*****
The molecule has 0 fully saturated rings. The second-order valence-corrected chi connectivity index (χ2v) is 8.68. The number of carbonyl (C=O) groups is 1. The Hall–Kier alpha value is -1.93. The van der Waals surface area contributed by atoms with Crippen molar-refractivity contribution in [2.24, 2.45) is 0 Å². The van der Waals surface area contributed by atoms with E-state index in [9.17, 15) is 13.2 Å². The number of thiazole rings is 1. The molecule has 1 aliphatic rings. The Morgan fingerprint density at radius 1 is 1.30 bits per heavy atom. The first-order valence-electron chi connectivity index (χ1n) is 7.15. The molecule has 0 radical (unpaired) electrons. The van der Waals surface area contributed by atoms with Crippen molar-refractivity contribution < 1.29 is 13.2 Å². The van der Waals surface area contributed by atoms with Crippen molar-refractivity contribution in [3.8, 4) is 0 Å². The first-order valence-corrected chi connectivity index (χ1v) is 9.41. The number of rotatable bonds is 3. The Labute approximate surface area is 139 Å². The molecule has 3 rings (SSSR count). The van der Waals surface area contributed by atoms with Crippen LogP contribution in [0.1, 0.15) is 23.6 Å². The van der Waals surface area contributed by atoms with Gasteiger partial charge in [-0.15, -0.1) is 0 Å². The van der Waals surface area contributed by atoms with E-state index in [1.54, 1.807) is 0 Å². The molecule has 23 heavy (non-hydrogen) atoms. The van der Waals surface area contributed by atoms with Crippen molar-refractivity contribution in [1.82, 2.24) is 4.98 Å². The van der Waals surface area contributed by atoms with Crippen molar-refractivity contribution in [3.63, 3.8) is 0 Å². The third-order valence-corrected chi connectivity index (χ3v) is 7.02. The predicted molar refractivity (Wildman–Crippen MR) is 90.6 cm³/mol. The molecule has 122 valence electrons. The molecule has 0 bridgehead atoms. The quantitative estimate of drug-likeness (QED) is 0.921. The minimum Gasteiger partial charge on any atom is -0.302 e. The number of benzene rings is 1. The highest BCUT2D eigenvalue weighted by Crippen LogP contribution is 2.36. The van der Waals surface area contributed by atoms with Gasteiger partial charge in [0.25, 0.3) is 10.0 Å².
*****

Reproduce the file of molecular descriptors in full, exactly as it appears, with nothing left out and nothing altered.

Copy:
The molecule has 0 fully saturated rings. The second-order valence-corrected chi connectivity index (χ2v) is 8.68. The number of carbonyl (C=O) groups is 1. The Hall–Kier alpha value is -1.93. The van der Waals surface area contributed by atoms with Crippen molar-refractivity contribution in [2.24, 2.45) is 0 Å². The van der Waals surface area contributed by atoms with E-state index in [9.17, 15) is 13.2 Å². The number of thiazole rings is 1. The molecule has 1 aliphatic rings. The Morgan fingerprint density at radius 1 is 1.30 bits per heavy atom. The first-order valence-electron chi connectivity index (χ1n) is 7.15. The molecule has 0 radical (unpaired) electrons. The van der Waals surface area contributed by atoms with Crippen molar-refractivity contribution < 1.29 is 13.2 Å². The van der Waals surface area contributed by atoms with Crippen molar-refractivity contribution in [3.8, 4) is 0 Å². The first-order valence-corrected chi connectivity index (χ1v) is 9.41. The number of rotatable bonds is 3. The Labute approximate surface area is 139 Å². The molecule has 3 rings (SSSR count). The van der Waals surface area contributed by atoms with Crippen LogP contribution in [0.1, 0.15) is 23.6 Å². The van der Waals surface area contributed by atoms with Gasteiger partial charge in [-0.15, -0.1) is 0 Å². The van der Waals surface area contributed by atoms with E-state index in [1.54, 1.807) is 0 Å². The molecule has 23 heavy (non-hydrogen) atoms. The van der Waals surface area contributed by atoms with Crippen molar-refractivity contribution in [1.82, 2.24) is 4.98 Å². The van der Waals surface area contributed by atoms with Crippen molar-refractivity contribution in [3.63, 3.8) is 0 Å². The third-order valence-corrected chi connectivity index (χ3v) is 7.02. The predicted molar refractivity (Wildman–Crippen MR) is 90.6 cm³/mol. The molecule has 122 valence electrons. The molecule has 0 bridgehead atoms. The quantitative estimate of drug-likeness (QED) is 0.921. The minimum Gasteiger partial charge on any atom is -0.302 e. The number of benzene rings is 1. The highest BCUT2D eigenvalue weighted by Crippen LogP contribution is 2.36. The van der Waals surface area contributed by atoms with Gasteiger partial charge in [0.25, 0.3) is 10.0 Å².